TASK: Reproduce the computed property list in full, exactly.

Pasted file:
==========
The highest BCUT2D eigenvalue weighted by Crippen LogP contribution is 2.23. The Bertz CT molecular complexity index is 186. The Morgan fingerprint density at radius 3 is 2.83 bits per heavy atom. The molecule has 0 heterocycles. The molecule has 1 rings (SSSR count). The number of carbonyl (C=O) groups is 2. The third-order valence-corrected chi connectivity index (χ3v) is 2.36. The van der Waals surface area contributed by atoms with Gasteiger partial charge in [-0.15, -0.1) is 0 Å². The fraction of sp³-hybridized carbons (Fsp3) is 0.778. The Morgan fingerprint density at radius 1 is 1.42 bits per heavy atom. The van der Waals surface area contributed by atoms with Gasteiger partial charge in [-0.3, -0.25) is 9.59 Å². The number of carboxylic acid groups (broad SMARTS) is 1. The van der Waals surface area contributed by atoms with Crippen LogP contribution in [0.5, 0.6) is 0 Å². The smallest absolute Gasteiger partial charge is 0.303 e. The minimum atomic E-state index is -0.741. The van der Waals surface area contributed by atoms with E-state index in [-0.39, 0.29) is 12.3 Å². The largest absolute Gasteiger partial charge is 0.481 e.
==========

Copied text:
The highest BCUT2D eigenvalue weighted by Crippen LogP contribution is 2.23. The Bertz CT molecular complexity index is 186. The Morgan fingerprint density at radius 3 is 2.83 bits per heavy atom. The molecule has 0 heterocycles. The molecule has 1 rings (SSSR count). The number of carbonyl (C=O) groups is 2. The third-order valence-corrected chi connectivity index (χ3v) is 2.36. The van der Waals surface area contributed by atoms with Gasteiger partial charge in [-0.15, -0.1) is 0 Å². The fraction of sp³-hybridized carbons (Fsp3) is 0.778. The Morgan fingerprint density at radius 1 is 1.42 bits per heavy atom. The van der Waals surface area contributed by atoms with Gasteiger partial charge in [-0.3, -0.25) is 9.59 Å². The number of carboxylic acid groups (broad SMARTS) is 1. The van der Waals surface area contributed by atoms with Crippen LogP contribution in [0.5, 0.6) is 0 Å². The smallest absolute Gasteiger partial charge is 0.303 e. The minimum atomic E-state index is -0.741. The van der Waals surface area contributed by atoms with E-state index in [-0.39, 0.29) is 12.3 Å². The largest absolute Gasteiger partial charge is 0.481 e.